Just received this it seems sturdy and strong I expect it will work fine when I use it
The Carabiner Reel or Spool is specifically designed to give the operator a length of line to conduct remote pull operations on suspicious packages, IED's, trip wires or any other hazardous item that just needs to be moved remotely. Easy to clip on to your MOLLE gear or pull tab on your favorite pouch.
The EOD Carabiner Spool looks Tacti-cool but let's face it, taking 16 minutes in ideal conditions to spool on 144' of Samson Dyneema isn't going to happen in the field under less that shitty conditions. Here in the shop it takes some of our guys more than 25 minutes and we're pulling it off a larger spool from the factory. As a former Navy EOD Tech, I have a good handle on what's going to work in the field...and what's not. I'm not going to say bad things about it. I just don't think it works for EOD Ops. The EOD Spool shown directly above, I believe, gives you the ability to quickly deploy and re-spool line or firing wire. It may not be pretty but you can re-spool in less than a minute which is better than 16. Click on the picture above to see a better solution.
550 Cord: This spool will hold about 40 feet of 550 cord plus a little extra for a loop so that you can attach the hook or your choice. If you need more than 40 feet, move up to lash cord.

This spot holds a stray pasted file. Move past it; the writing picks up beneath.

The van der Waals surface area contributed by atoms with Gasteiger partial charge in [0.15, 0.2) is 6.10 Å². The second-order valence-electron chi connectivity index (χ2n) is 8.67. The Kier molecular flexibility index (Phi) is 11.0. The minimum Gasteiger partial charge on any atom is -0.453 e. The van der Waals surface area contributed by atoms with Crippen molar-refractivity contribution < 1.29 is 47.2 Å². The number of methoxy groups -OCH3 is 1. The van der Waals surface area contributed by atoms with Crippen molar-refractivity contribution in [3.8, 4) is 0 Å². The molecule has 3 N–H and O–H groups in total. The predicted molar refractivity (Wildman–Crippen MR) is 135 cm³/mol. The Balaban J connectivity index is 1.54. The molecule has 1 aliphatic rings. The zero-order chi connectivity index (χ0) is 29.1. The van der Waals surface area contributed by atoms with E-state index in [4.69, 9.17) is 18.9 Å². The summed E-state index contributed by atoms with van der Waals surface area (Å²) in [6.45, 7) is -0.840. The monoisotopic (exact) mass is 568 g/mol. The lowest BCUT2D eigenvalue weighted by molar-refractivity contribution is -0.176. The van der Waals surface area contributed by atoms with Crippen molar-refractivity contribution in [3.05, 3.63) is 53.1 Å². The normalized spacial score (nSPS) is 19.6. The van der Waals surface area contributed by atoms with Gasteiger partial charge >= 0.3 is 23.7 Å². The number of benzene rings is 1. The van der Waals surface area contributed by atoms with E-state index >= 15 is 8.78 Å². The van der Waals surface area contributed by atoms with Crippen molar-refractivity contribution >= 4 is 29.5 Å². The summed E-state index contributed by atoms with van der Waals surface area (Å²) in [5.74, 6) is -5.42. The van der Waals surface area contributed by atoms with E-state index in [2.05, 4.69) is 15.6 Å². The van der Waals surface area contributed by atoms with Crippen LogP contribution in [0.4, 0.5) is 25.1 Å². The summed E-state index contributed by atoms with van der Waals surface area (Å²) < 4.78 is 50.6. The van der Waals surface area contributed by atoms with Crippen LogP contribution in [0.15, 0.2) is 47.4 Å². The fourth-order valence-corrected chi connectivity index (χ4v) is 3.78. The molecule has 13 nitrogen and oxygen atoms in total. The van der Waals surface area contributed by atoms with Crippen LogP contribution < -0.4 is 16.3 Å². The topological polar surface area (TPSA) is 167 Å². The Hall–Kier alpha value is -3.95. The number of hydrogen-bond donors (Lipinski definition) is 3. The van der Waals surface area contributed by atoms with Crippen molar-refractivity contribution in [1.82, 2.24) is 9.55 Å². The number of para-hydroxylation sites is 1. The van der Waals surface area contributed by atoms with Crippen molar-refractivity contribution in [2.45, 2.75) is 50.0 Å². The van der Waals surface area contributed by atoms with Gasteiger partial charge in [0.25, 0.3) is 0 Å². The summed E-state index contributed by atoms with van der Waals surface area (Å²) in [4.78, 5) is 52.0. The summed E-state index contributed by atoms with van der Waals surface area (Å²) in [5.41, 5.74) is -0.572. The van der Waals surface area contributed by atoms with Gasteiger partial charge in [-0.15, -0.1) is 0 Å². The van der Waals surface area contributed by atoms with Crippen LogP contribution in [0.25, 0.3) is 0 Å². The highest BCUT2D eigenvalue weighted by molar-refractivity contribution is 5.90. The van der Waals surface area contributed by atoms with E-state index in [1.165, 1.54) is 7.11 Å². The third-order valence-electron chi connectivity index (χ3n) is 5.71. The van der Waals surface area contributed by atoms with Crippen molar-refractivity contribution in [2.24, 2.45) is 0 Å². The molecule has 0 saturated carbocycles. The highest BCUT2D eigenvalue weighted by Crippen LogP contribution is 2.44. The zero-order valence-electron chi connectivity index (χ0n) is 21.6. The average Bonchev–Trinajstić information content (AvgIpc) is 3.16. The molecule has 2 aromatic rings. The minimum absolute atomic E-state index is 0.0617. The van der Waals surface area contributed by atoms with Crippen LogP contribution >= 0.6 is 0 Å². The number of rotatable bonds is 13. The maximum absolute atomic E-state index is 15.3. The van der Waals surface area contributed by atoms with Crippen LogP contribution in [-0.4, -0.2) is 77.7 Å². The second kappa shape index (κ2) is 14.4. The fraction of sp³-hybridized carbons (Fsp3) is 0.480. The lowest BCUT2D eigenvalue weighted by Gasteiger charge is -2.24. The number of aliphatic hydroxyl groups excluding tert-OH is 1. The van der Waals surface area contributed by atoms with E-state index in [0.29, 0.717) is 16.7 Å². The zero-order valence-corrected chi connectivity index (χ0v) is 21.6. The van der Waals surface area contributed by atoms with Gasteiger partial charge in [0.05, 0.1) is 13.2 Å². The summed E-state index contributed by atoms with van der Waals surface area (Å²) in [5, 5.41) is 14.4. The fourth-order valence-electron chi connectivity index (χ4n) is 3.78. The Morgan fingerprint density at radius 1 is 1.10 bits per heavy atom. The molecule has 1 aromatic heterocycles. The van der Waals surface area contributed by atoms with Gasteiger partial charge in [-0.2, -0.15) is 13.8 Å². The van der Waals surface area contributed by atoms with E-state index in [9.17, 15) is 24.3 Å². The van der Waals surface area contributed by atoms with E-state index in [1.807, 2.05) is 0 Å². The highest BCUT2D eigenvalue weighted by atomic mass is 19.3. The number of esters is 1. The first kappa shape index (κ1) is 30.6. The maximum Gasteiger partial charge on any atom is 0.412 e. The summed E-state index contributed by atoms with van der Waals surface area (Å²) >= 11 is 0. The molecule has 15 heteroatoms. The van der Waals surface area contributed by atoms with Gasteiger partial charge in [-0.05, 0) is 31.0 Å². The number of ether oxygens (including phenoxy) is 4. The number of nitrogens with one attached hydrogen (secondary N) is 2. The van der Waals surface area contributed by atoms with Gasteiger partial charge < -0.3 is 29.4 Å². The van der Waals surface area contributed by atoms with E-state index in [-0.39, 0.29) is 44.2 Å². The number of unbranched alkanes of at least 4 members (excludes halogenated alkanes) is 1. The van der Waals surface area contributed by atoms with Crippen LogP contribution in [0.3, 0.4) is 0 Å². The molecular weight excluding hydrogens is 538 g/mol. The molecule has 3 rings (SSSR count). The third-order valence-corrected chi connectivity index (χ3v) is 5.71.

1.7mm Lash Cord: As lash cord is much smaller but still maintains extraordinary strenght, you can get approximately 140 feet of line so you're not so close to the item when being remotely moved.
2.2mm Lash Cord: The 2.2mm Lash Cord is thicker and easier to work with and still gives you 94 feet of line to work with. My professional opinion is that in a tactical situation, 94 feet is going to give you more than enough room to conduct a remote pull.
PRO NOTE: As Techs, we all know 300 feet standoff with Frontal and Overhead Protection is the minimum ideal situation to have when conducting a remote pull. We're not saying that 44 feet, 94 feet or even 140 feet is ideal for any specific situation. Your command, experience and the situation at hand should dictate how far back you are to conduct a remote pull.
Regardless of the line chosen, be sure you don't extend past the edge of the spool because it will probably roll off the side and bind on the carabiner.
The cord or line is manually wound on to the spool and deploys quickly with no hang ups.
Note: When we get new gear in, we run it through some tests to see where it could fail. The thicker you roll on the line, the less clearance you'll have to open the gate of the carabiner. Also, as mentioned before, don't roll past the edge of the spool. You start moving around and the line will fall over the edge and wrap around the side of the carabiner. I ended up pulling a knife and cutting it away. You may want to place a strip of electrical tape over the roll with a buddy tab. This will help keep the spool tight until you need it.